AB: We talked about the Arctic opening up for travel as if that’s definitely a good thing. And there’s certainly pros or cons, right? Do you think it’s a good thing?

CW: The idea that there will be less sea ice and so therefore ships can go back and forth? No, I’ve always thought that was ridiculous. Because I mean, it assumes that we’ve got a problem with ships not being able to go back and forth enough, you know? It’s like, how much money will the world economy actually save, even if all the sea ice is gone, and ships can just zip back and forth around the Arctic Ocean? I don’t think enough for anybody to notice. But with no sea ice, you lose this enormous and precious ecosystem that lives on the sea ice and you lose a huge industry, which is already happening, of the fishing in the Bering Sea in northern parts of the ocean, which should then move into the Arctic Ocean. And you’d have all these incredible costs. And oils spill from ships. And this whole region of the world, which has an indigenous culture, will presumably be developed in some ways. There’s nobody clamoring and saying — Wow, we need more sea routes across the world. It says not really a need.

So I think it’s absurd and, you know, it’s becoming an area of military conflict. It’s becoming an area of, you know, competition between nations. And we’re losing this wildlife and it’s a threat to indigenous cultures and a threat to the fishing industry. I just, I’ve never really understood that whole thing. It seems like something that people say to sort of put a smiley face on a bad thing.

AB: Meanwhile, down here in the populated part of Alaska, tourism continues to be a major focus. And a lot of folks listening to this are probably interested in visiting Alaska, right, because it’s fabulous. They should be, right? Thanks to your work with these tourist-focused books, like Alaska for Dummies, which I believe you wrote an edition of, you must have an incredible understanding on the ins and outs of coming here. So what’s your top tip for someone who doesn’t want to do Alaska the usual way?

CW: Yes, well, I wrote many, many travel books from about 1995 until maybe 2010 or so, was when I stopped writing. And really the reason I stopped writing in this because the travel book industry collapsed because of the Internet. So I wrote a Frommer’s Alaska, probably 15 editions of that. Alaska for Dummies, you mentioned. A book called Family Vacations in the National Parks, another Frommer’s travel book which was a pictorial book so lots of lots of books and do lots of travel writing, but I haven’t done any in a good 10 years. 

When I talk to people about coming to Alaska, I’m outside Alaska a lot now, they always say — Well, I’d love to go to Alaska, what cruise should I take? There’s really an assumption that, probably because of cruise ship marketing, that coming on a cruise is the only way to go to Alaska. And that is certainly the way most visitors come, but I don’t think it’s the best way and it’s certainly not necessary. But what I tell them is like — well how do you normally go on vacation? Would you go to Europe on a cruise or would you, you know, fly somewhere and rent a car? And it sort of surprises people that you can do that.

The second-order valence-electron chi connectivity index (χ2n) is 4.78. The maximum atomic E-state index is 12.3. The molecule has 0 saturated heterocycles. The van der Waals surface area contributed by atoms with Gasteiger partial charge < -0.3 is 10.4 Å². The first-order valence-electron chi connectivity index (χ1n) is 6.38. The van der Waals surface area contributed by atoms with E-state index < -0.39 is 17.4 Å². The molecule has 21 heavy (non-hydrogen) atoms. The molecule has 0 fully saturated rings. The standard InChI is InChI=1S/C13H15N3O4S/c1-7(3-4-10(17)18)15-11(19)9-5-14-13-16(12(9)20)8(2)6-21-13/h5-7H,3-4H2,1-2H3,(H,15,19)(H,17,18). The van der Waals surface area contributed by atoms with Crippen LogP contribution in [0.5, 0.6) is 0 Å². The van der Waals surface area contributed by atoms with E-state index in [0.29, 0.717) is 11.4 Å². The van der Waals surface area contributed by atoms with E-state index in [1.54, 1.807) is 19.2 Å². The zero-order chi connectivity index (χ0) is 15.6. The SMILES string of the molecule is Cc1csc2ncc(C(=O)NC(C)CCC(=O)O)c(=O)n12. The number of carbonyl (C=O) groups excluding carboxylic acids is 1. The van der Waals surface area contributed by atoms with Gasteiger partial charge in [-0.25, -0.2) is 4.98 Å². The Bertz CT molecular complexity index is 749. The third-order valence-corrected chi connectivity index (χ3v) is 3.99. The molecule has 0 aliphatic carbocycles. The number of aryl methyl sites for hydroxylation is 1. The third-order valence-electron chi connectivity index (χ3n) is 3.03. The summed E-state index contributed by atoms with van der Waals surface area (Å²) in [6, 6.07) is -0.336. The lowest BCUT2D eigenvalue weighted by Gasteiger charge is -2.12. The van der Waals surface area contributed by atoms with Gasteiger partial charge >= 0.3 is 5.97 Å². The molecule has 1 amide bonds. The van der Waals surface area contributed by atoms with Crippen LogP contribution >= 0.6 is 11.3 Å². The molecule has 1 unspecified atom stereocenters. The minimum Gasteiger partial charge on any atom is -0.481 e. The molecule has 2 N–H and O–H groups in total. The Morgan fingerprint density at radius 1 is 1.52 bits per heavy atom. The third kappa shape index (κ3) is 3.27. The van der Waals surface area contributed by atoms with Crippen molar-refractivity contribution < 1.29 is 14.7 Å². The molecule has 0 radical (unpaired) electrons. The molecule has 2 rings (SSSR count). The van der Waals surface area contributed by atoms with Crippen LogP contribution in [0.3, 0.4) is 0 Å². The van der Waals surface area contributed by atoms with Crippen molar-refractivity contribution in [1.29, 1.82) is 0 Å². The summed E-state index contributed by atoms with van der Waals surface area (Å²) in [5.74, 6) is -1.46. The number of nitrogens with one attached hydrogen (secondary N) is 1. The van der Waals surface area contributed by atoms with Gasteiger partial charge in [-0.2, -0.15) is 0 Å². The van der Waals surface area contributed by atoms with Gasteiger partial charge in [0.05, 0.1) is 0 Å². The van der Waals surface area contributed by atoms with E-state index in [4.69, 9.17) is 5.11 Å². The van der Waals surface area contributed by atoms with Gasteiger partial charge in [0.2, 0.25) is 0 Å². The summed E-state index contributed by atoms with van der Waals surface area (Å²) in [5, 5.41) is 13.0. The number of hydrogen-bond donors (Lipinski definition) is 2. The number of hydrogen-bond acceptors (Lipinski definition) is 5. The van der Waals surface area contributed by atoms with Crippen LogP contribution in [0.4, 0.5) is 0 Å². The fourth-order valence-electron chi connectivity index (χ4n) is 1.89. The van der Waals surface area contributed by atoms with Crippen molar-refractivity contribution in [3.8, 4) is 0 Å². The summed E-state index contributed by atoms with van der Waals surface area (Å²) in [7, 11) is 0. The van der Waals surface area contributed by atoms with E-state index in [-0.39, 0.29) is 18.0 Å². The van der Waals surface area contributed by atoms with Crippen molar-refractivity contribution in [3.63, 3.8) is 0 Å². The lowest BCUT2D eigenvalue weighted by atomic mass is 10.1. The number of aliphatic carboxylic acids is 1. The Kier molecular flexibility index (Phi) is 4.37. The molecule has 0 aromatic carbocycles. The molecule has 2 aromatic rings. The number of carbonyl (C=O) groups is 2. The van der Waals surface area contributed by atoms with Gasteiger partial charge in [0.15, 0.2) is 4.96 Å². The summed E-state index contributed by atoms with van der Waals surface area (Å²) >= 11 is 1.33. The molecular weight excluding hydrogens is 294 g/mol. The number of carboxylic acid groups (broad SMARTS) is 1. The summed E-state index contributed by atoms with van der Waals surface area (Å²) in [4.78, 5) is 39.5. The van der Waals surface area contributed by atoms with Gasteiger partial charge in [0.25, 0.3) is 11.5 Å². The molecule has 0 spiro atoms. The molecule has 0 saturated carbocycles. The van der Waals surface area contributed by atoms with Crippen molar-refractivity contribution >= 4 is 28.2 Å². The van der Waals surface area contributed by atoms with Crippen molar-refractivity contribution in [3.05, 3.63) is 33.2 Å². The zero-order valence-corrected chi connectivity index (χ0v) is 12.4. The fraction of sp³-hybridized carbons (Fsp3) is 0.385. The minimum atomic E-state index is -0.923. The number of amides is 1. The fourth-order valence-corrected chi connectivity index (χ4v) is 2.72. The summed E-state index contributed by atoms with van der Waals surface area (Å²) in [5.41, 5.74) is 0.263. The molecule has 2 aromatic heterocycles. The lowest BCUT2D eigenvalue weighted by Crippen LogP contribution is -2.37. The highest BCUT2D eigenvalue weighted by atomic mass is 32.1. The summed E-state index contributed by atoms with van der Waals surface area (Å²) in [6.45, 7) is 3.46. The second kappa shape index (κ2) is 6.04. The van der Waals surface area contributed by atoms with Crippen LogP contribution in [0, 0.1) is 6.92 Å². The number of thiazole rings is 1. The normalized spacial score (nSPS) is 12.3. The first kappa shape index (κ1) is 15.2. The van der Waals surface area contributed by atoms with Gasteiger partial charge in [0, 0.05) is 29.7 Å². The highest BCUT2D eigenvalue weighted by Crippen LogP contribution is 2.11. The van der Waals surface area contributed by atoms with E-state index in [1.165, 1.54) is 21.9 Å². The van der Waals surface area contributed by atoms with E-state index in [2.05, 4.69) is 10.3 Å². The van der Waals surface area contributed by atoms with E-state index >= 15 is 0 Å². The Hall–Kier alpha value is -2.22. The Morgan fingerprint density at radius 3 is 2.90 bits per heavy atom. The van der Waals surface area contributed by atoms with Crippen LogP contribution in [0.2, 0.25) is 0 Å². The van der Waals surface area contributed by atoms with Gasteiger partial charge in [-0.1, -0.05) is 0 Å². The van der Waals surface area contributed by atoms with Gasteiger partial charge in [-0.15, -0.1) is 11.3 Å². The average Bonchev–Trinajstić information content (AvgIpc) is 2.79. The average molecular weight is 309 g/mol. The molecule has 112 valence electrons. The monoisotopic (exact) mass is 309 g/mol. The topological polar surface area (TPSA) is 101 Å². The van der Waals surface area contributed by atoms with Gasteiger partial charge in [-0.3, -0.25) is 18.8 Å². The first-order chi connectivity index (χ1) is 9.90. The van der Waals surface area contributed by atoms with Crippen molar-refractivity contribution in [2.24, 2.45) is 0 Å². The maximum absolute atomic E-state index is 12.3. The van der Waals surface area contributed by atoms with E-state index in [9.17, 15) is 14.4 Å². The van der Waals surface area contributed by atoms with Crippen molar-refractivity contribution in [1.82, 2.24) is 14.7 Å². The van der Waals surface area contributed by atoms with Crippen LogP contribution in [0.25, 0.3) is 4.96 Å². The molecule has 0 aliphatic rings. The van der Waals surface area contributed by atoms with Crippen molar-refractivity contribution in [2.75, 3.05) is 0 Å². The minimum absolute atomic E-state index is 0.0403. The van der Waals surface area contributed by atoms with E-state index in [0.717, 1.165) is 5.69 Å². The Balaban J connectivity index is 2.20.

But you know, for most Americans, you know, maybe have a week long vacation – probably the best way to go to Alaska is to fly to Anchorage, rent a car, drive down to Kenai Peninsula, and maybe go to Seward or go to Homer. Get out in the water and see the wildlife there and the glaciers, and then go up to Denali and see the interior and the tundra and do some good hiking. Maybe see some of the museums in Anchorage on your way. That’s a model that I think you actually maybe would see more than on a cruise where I think you see a lot of the cruise ship and then you can see some scenery out the window.

Another great way to do it is to go to Southeast Alaska. And I’ve done this with my visitors, you know, fly into a community, visit that community, get on the ferry, go to another community, plan some activities in each place. And that’s a good, fun, and easy way to spend a week.

When I travel, I’m kind of bored with going places and doing tourist activities and then going to another place and doing more tourist activities. When I travel, I like to meet people who live in the place I’m visiting and I like to do outdoor activities, just like I like to do when I’m at home. So Alaska is a fantastic place for that. And you know, if you just dropped into like Juneau or you know, Ketchikan, or Petersburg in Southeast Alaska, you can easily spend most of a week there just doing trails, going fishing, kayaking, you know, meeting people, just being in that place. You can just sort of get to know it, you know, more intimately than you would if you just sort of go from tourist spot to tourist spot.

So that’s sort of been my philosophical change that’s happened over the years is, I think there’s a lot more to travel than then sort of following the scripted way or the way you’re supposed to do it.